Clash: Muscle Shoals Feature

Words: Kingsley Marshall
Greg Camalier’s debut film charts what became known as the Muscle Shoals sound picking through the musicians and moguls who conjured a uniquely southern take on R&B from a tiny town clinging to the mudflats of Alabama. Wilson Pickett’s Mustang Sally? The Staple Singers’ I’ll Take You There? Hits from Etta James, Cher, JJ Cale? Session band The Swampers were behind them all, knocking out tracks from Rick Hall’s FAME Studios before setting up on their own.


“I’d loved a lot of that music that came from there since I was a kid,” explains the director from his home in New York. He and a buddy had stayed over in the town during a road trip, and were immediately taken in by this place they had first heard name checked in a Lynyrd Skynyrd cut.
“I thought the story of the studios was so remarkable and deserved to be heard,” says Greg. “My filmmaking experience was quite sparse and it took about a year to build up trust with Rick Hall and the other guys, but being authentic and real with them about our intentions really paid off. The FAME Recording Studio hadn’t changed at all in the fifty years since it had been established. The history of the place was palpable when you walked in, but it was the people in the room that made that studio work. All those guys, they just had it, you know? The sound is special because they were special characters, and the film is really a tribute to who they are.”


The film is littered with interviews, with Jagger, Richards, Bono, Aretha and Alicia Keys all making a contributor. “When people heard what the film was about – they didn’t hang up,” he explains. “The story is a legend amongst musicians and everyone I called was honoured to be able to talk about these people who had paved the way for them, yet lived in anonymity their whole lives. I still feel lucky to have been the one fortunate enough to tell this story, I made a lot of friendships along the way, things that I’ll carry with me for the rest of my life.”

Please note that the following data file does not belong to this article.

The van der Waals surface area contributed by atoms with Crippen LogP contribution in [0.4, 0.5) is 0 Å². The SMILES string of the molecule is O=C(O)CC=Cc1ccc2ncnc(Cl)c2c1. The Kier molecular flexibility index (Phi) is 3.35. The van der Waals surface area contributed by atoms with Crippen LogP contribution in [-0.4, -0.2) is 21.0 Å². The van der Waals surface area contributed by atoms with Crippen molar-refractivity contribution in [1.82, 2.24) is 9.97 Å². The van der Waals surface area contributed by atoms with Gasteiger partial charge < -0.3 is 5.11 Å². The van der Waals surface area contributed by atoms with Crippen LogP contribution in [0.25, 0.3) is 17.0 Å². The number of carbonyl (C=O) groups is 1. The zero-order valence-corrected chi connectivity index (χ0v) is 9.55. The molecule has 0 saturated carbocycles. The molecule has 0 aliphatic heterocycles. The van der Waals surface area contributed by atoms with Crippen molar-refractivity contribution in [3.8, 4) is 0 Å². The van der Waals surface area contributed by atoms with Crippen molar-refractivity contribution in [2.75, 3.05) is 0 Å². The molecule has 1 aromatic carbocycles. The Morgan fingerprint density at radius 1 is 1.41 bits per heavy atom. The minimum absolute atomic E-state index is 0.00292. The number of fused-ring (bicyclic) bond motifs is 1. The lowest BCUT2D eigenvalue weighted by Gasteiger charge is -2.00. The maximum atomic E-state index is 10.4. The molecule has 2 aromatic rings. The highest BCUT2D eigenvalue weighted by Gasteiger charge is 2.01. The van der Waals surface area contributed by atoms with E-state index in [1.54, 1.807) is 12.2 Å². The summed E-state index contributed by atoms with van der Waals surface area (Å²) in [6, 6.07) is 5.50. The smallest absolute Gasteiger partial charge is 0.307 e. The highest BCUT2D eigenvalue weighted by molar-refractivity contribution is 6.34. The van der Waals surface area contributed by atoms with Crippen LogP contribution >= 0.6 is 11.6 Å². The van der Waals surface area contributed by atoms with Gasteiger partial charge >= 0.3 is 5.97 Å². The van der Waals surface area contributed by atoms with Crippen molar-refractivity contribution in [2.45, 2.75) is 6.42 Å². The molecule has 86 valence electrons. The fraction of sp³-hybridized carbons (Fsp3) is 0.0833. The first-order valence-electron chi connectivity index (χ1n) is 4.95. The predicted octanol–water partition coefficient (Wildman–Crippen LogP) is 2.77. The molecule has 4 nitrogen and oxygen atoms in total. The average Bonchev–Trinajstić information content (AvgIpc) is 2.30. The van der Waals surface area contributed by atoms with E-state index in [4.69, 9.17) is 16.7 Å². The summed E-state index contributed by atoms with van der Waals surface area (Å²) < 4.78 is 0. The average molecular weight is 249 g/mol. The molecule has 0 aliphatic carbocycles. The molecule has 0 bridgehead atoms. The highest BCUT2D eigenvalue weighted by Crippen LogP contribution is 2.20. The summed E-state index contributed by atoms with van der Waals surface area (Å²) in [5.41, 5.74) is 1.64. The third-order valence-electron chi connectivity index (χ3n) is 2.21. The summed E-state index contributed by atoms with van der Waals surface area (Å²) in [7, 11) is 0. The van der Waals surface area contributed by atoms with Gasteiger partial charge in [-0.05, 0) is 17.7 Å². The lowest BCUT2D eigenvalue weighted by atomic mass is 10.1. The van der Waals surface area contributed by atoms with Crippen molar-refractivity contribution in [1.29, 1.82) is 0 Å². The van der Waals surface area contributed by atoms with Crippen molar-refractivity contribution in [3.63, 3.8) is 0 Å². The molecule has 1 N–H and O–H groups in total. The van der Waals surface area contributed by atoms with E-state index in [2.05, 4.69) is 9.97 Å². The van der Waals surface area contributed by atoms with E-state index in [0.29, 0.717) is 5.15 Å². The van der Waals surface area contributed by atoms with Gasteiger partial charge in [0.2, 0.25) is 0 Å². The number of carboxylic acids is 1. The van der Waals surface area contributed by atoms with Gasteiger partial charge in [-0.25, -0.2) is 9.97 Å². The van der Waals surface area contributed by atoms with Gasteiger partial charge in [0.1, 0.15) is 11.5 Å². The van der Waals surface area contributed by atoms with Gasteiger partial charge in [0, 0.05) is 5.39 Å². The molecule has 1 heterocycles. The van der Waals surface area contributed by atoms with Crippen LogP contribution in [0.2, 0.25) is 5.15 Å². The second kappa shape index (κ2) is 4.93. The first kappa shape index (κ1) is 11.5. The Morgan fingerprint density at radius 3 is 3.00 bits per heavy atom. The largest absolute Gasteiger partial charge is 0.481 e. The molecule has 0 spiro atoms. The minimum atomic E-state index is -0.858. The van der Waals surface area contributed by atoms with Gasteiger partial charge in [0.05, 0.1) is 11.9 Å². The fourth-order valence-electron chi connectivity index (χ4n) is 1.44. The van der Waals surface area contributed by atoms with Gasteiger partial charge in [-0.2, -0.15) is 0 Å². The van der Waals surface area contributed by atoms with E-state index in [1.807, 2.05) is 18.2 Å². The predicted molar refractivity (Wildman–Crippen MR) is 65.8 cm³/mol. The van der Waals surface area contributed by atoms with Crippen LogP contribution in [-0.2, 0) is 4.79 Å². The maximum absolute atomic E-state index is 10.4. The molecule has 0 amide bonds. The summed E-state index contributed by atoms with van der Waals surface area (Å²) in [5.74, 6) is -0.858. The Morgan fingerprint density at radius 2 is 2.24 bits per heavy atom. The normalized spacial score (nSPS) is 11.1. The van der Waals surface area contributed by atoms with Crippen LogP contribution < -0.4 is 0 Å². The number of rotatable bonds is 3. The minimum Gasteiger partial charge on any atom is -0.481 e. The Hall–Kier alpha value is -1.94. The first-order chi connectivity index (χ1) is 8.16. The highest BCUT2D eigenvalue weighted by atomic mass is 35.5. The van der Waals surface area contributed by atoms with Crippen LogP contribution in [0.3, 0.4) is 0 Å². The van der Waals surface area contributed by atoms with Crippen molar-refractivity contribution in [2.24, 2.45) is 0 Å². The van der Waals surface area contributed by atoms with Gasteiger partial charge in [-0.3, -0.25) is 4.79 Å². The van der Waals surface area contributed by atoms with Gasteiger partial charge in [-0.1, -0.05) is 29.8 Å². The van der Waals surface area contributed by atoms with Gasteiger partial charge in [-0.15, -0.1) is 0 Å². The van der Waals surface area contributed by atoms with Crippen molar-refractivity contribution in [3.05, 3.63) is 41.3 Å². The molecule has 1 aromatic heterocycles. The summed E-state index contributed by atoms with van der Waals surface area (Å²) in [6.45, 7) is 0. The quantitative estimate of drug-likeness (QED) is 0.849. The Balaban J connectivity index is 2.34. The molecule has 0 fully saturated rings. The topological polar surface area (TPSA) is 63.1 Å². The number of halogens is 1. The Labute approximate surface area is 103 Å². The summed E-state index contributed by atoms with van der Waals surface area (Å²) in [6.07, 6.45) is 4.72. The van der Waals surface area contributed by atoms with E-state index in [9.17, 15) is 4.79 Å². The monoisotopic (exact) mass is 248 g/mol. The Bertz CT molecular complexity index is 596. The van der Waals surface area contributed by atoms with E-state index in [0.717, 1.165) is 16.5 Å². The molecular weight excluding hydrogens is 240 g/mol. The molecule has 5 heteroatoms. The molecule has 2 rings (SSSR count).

The film made quite an impression during its festival run, but it’s legacy extended far beyond the cinema back in November. Dr Dre’s headphone company Beats Electronics announced a plan to renovate and revive both The Swamper’s Muscle Shoals Sound Studio and Rick Hall’s FAME Recording Studio in the coming year, together with an educational programme run by Rick’s son Rodney Hall. The soulful sound of the shoals lives on.


About Kingsley Marshall

Dr Kingsley Marshall is a film composer, producer and academic. Head of Film at the CILECT accredited School of Film & Television based within Falmouth University in the UK, the subject area consists of 28 staff working with 300 undergraduates studying the Skillset accredited BA (Hons) Film degree, supplemented by a postgraduate community studying from MA level through to PhD. Kingsley’s research and practice primarily orientates around the use of sound (including music and effects) in cinema and television, and the production of short and micro-budget feature films. He executive produced Wilderness (Director: Justin John Doherty, 2017) which won 13 awards at international film festivals since making its premiere at Cinequest, and Mr Whippy (Director: Rachna Suri, 2019). In 2018 he co-produced with Neil Fox the short HP Lovecraft adaptation Backwoods (Director: Ryan Mackfall, 2019), which began its festival journey in 2019. More recently, Kingsley recently completed the score as composer on a film project - Hard, Cracked the Wind - with director Mark Jenkin and production company Early Day Films. The film completed principal photography in Autumn 2018, and is currently in post production. For over twenty years he has worked as a journalist, interviewing filmmakers, musicians, and designers for over 30 publications and broadcasters worldwide, written album sleeve notes and biographies for over 100 artists, and contributed to anthologies on hip hop and soul. He can be found on Twitter as @kingsleydc